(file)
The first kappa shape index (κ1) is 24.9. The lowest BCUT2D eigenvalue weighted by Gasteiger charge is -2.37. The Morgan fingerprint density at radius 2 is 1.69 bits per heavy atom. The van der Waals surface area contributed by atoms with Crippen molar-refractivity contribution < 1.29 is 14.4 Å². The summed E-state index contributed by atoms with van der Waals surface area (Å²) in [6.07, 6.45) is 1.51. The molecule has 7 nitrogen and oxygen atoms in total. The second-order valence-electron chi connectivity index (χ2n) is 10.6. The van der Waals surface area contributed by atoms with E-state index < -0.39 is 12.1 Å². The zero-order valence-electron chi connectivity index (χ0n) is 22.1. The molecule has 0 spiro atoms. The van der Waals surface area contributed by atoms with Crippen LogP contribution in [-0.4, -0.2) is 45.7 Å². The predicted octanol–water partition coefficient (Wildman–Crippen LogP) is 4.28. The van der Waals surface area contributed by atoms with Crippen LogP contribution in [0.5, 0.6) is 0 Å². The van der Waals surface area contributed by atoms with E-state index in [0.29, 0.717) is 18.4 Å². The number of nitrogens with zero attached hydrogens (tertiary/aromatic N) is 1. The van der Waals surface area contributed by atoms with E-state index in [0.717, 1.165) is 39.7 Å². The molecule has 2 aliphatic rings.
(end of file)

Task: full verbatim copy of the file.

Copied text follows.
The first kappa shape index (κ1) is 24.9. The lowest BCUT2D eigenvalue weighted by Gasteiger charge is -2.37. The Morgan fingerprint density at radius 2 is 1.69 bits per heavy atom. The van der Waals surface area contributed by atoms with Crippen molar-refractivity contribution < 1.29 is 14.4 Å². The summed E-state index contributed by atoms with van der Waals surface area (Å²) in [6.07, 6.45) is 1.51. The molecule has 7 nitrogen and oxygen atoms in total. The second-order valence-electron chi connectivity index (χ2n) is 10.6. The van der Waals surface area contributed by atoms with E-state index < -0.39 is 12.1 Å². The zero-order valence-electron chi connectivity index (χ0n) is 22.1. The molecule has 0 spiro atoms. The van der Waals surface area contributed by atoms with Crippen LogP contribution in [-0.4, -0.2) is 45.7 Å². The predicted octanol–water partition coefficient (Wildman–Crippen LogP) is 4.28. The van der Waals surface area contributed by atoms with Crippen LogP contribution in [0.5, 0.6) is 0 Å². The van der Waals surface area contributed by atoms with E-state index in [0.29, 0.717) is 18.4 Å². The number of nitrogens with zero attached hydrogens (tertiary/aromatic N) is 1. The van der Waals surface area contributed by atoms with E-state index in [0.717, 1.165) is 39.7 Å². The molecule has 2 aliphatic rings.